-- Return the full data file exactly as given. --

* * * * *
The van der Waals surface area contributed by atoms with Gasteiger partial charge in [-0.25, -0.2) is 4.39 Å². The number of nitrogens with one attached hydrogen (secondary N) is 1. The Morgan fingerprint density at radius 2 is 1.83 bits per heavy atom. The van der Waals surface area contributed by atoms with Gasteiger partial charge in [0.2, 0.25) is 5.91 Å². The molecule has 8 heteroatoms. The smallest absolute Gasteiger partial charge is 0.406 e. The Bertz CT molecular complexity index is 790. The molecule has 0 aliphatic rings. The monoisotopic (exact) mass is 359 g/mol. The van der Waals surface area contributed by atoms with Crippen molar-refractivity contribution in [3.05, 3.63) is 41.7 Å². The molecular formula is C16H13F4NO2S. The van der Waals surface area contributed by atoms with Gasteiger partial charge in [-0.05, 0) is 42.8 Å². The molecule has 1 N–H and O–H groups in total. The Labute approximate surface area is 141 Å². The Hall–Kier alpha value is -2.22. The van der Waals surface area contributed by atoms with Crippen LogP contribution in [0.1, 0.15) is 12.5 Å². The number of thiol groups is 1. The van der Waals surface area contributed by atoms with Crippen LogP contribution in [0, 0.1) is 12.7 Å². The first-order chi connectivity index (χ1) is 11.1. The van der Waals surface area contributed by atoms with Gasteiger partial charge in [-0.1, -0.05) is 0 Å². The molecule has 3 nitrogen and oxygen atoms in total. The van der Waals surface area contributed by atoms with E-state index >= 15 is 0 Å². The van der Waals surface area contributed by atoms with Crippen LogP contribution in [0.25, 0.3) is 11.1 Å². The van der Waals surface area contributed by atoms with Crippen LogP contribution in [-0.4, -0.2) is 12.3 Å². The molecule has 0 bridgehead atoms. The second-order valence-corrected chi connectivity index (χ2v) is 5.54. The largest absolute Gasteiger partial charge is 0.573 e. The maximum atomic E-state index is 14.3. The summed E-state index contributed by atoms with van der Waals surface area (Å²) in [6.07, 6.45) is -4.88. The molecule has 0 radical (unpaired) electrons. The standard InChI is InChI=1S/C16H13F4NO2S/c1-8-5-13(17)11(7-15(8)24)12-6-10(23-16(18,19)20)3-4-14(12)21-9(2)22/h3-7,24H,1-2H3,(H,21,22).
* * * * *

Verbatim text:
The van der Waals surface area contributed by atoms with Gasteiger partial charge in [-0.25, -0.2) is 4.39 Å². The number of nitrogens with one attached hydrogen (secondary N) is 1. The Morgan fingerprint density at radius 2 is 1.83 bits per heavy atom. The van der Waals surface area contributed by atoms with Gasteiger partial charge in [0.2, 0.25) is 5.91 Å². The molecule has 8 heteroatoms. The smallest absolute Gasteiger partial charge is 0.406 e. The Bertz CT molecular complexity index is 790. The molecule has 0 aliphatic rings. The monoisotopic (exact) mass is 359 g/mol. The van der Waals surface area contributed by atoms with Crippen molar-refractivity contribution in [3.05, 3.63) is 41.7 Å². The molecular formula is C16H13F4NO2S. The van der Waals surface area contributed by atoms with Gasteiger partial charge in [-0.05, 0) is 42.8 Å². The molecule has 1 N–H and O–H groups in total. The Labute approximate surface area is 141 Å². The Hall–Kier alpha value is -2.22. The van der Waals surface area contributed by atoms with Crippen LogP contribution in [0.1, 0.15) is 12.5 Å². The number of thiol groups is 1. The van der Waals surface area contributed by atoms with Crippen LogP contribution in [0, 0.1) is 12.7 Å². The first-order chi connectivity index (χ1) is 11.1. The van der Waals surface area contributed by atoms with Gasteiger partial charge in [-0.1, -0.05) is 0 Å². The molecule has 3 nitrogen and oxygen atoms in total. The van der Waals surface area contributed by atoms with E-state index >= 15 is 0 Å². The van der Waals surface area contributed by atoms with Crippen LogP contribution in [0.25, 0.3) is 11.1 Å². The van der Waals surface area contributed by atoms with Crippen LogP contribution in [-0.4, -0.2) is 12.3 Å². The molecule has 0 bridgehead atoms. The second-order valence-corrected chi connectivity index (χ2v) is 5.54. The largest absolute Gasteiger partial charge is 0.573 e. The maximum atomic E-state index is 14.3. The summed E-state index contributed by atoms with van der Waals surface area (Å²) in [6.07, 6.45) is -4.88. The molecule has 0 radical (unpaired) electrons. The standard InChI is InChI=1S/C16H13F4NO2S/c1-8-5-13(17)11(7-15(8)24)12-6-10(23-16(18,19)20)3-4-14(12)21-9(2)22/h3-7,24H,1-2H3,(H,21,22).